Editor's Lit: August
Time Out says
Each book tells a tale of lost and found, and involves a journey at great emotional expense. Although not tearjerkers, Su Aziz finds these books will evoke gentle melancholia for a brief moment but you’ll perk up quickly again with Borders’ 25 per cent discount vouchers they come with.
Seek, they say, and you shall find. So, Gayle Forman’s protagonist in ‘Just One Day’ (RM48.50/Dutton), does. The funny thing about this book targeted at young adults is, it has the elegant and matured feel of Ethan Hawke and Julie Delpy’s films ‘Before Sunrise’, ‘Before Sunset’ and the newly released ‘Before Midnight’ – it’s quiet, seemingly average but just with a small ripple something happens with a chance encounter that summons change in big waves.
In Forman’s first instalment – the sequel called ‘Just One Year’ is coming soon – a sheltered American high school graduate celebrates with a group trip to Europe. There, she meets with a free-spirited Dutch actor, follows him to Paris for a day, had a whirlwind romance (and tour of the city), falls in love and finds him gone the morning after.
It all could have ended right there but like a dog with a bone, she can’t let it go. Hence began her search for him within a year since he disappeared. What’s lovely about reading this book is the moment you realise of her growing strength as she becomes the person she’s meant to be and out of her comfort zone, leaving behind a life that’s ‘packed, planned and ordered’.
It has been described as a book about ‘love, heartbreak, travel, identity and the accidents of fate’. However, it may well be a book that screams about ‘how sometimes in order to get found, you first have to get lost’. Although, to me, it’s a book to escape into with Forman’s uncomplicated writing style, real characters against gorgeous Paris as a backdrop and sympathetic way at projecting rejection.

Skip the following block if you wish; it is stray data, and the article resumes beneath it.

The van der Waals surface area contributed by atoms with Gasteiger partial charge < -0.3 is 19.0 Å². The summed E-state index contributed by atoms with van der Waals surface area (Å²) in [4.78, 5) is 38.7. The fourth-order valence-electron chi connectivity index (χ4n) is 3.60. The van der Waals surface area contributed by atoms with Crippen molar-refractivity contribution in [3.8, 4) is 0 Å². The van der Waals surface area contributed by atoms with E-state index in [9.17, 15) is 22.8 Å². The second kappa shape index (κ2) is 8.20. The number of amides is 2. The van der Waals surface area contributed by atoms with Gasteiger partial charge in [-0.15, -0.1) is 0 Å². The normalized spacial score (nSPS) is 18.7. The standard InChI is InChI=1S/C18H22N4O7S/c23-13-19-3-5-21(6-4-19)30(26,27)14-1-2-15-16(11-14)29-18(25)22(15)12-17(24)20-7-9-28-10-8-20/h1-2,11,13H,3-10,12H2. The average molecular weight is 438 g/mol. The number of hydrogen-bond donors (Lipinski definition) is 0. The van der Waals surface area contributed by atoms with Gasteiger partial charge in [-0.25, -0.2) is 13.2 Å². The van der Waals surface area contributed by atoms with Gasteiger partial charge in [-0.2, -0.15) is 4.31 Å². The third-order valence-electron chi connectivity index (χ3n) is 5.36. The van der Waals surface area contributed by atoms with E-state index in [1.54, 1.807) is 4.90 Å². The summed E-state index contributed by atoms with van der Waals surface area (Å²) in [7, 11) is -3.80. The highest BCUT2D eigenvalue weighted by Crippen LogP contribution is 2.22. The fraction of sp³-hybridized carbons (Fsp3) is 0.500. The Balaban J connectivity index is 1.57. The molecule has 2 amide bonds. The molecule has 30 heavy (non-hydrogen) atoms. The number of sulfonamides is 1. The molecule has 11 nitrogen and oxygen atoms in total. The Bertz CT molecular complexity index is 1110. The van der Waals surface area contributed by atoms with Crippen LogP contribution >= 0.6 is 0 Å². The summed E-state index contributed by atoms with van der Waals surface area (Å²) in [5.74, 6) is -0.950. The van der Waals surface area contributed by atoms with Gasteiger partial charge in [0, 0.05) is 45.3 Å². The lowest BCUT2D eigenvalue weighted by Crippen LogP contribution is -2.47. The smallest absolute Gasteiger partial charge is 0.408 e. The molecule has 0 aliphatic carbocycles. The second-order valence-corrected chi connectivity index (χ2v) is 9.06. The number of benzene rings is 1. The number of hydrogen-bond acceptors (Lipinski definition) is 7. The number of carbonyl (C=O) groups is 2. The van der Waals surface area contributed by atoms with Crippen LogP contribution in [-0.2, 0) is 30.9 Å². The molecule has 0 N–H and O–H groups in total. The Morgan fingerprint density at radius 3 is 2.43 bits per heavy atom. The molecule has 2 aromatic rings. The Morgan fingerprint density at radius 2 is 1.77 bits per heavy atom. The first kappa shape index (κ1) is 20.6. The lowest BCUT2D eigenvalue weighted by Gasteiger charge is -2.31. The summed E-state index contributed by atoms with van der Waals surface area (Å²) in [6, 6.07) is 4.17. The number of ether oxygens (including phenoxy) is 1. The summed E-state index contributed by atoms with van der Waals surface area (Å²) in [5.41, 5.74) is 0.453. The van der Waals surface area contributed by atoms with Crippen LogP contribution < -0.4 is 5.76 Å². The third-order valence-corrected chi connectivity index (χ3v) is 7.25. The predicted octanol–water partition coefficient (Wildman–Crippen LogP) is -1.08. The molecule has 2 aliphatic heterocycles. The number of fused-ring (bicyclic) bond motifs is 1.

On the same thread, ‘The Unlikely Pilgrimage of Harold Fry’ by Rachel Joyce (RM32.90/Random House), tells of lost and found too. Longlisted for the Man Booker Prize award, this one’s a joy to read simply because it’s been awhile since a good road trip tale was written.
It all begins with a letter (notice how it often does?) that quiet and newly retired Harold Fry receives one morning. The letter being a catalyst for his 600-mile trek on foot (including getting lost) that takes 87 days to reach its sender who’s dying of cancer in the north of England.
The superstar quality about this story and Joyce’s unpretentious style reflected in poignant prose dotted with humour is, their ability to keep you palpitating, addicted and sorrowful that the last word of the book is near, forcing the end of Harold’s urgent quest and for you to let go. But also elated because then you’d understand what are the chain of events that has fired up his urgency to see the sender after 20 years of silence between them.
The thing is, you will be rooting for him to complete the journey simply because he believes, only while he walks will she remain alive. Whether this is the case or not, you'll just to pick up the book and find out for yourself. Believe me, it'll be well worth your effort because this is an irresistible and wise tale of redemption.
BORDERS’ DISCOUNT VOUCHER FOR AUGUST 2013
Get 25 per cent discount on ‘Just One Day’ and/or ‘Unlikely Pilgrimage of Harold Fry’ by either printing out this voucher or flashing this page on your phone to a Borders’ cashier upon payment. This offer is only valid in Borders Queensbay Mall until Aug 31, 2013. Printed or digital coupon is valid for one-time use only and is not valid with other promotions.